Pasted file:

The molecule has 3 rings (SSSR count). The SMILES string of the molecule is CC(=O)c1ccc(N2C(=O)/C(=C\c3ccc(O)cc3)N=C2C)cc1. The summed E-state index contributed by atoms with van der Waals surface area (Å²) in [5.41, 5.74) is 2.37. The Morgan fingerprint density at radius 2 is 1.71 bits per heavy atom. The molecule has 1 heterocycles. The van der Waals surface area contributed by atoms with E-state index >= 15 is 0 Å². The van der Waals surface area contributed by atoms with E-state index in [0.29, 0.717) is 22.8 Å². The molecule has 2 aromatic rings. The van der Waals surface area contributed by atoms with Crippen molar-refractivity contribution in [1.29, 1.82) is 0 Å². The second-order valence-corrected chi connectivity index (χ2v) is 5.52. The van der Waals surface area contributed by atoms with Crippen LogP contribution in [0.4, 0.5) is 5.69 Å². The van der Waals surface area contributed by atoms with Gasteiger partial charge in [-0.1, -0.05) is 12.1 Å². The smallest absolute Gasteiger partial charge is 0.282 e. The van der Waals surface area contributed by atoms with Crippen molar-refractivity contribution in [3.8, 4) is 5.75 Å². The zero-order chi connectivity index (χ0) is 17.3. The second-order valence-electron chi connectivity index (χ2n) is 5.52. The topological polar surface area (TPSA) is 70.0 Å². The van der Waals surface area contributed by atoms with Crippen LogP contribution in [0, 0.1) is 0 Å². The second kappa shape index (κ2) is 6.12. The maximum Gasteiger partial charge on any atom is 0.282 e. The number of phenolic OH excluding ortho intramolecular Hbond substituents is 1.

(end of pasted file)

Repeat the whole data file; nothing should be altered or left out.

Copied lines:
The molecule has 3 rings (SSSR count). The SMILES string of the molecule is CC(=O)c1ccc(N2C(=O)/C(=C\c3ccc(O)cc3)N=C2C)cc1. The summed E-state index contributed by atoms with van der Waals surface area (Å²) in [5.41, 5.74) is 2.37. The Morgan fingerprint density at radius 2 is 1.71 bits per heavy atom. The molecule has 1 heterocycles. The van der Waals surface area contributed by atoms with E-state index >= 15 is 0 Å². The van der Waals surface area contributed by atoms with E-state index in [0.29, 0.717) is 22.8 Å². The molecule has 2 aromatic rings. The van der Waals surface area contributed by atoms with Crippen molar-refractivity contribution in [1.29, 1.82) is 0 Å². The second-order valence-corrected chi connectivity index (χ2v) is 5.52. The van der Waals surface area contributed by atoms with Crippen LogP contribution in [0.4, 0.5) is 5.69 Å². The van der Waals surface area contributed by atoms with Gasteiger partial charge in [-0.1, -0.05) is 12.1 Å². The smallest absolute Gasteiger partial charge is 0.282 e. The van der Waals surface area contributed by atoms with Crippen molar-refractivity contribution in [3.8, 4) is 5.75 Å². The zero-order chi connectivity index (χ0) is 17.3. The second-order valence-electron chi connectivity index (χ2n) is 5.52. The topological polar surface area (TPSA) is 70.0 Å². The van der Waals surface area contributed by atoms with Crippen LogP contribution in [0, 0.1) is 0 Å². The second kappa shape index (κ2) is 6.12. The maximum Gasteiger partial charge on any atom is 0.282 e. The number of phenolic OH excluding ortho intramolecular Hbond substituents is 1.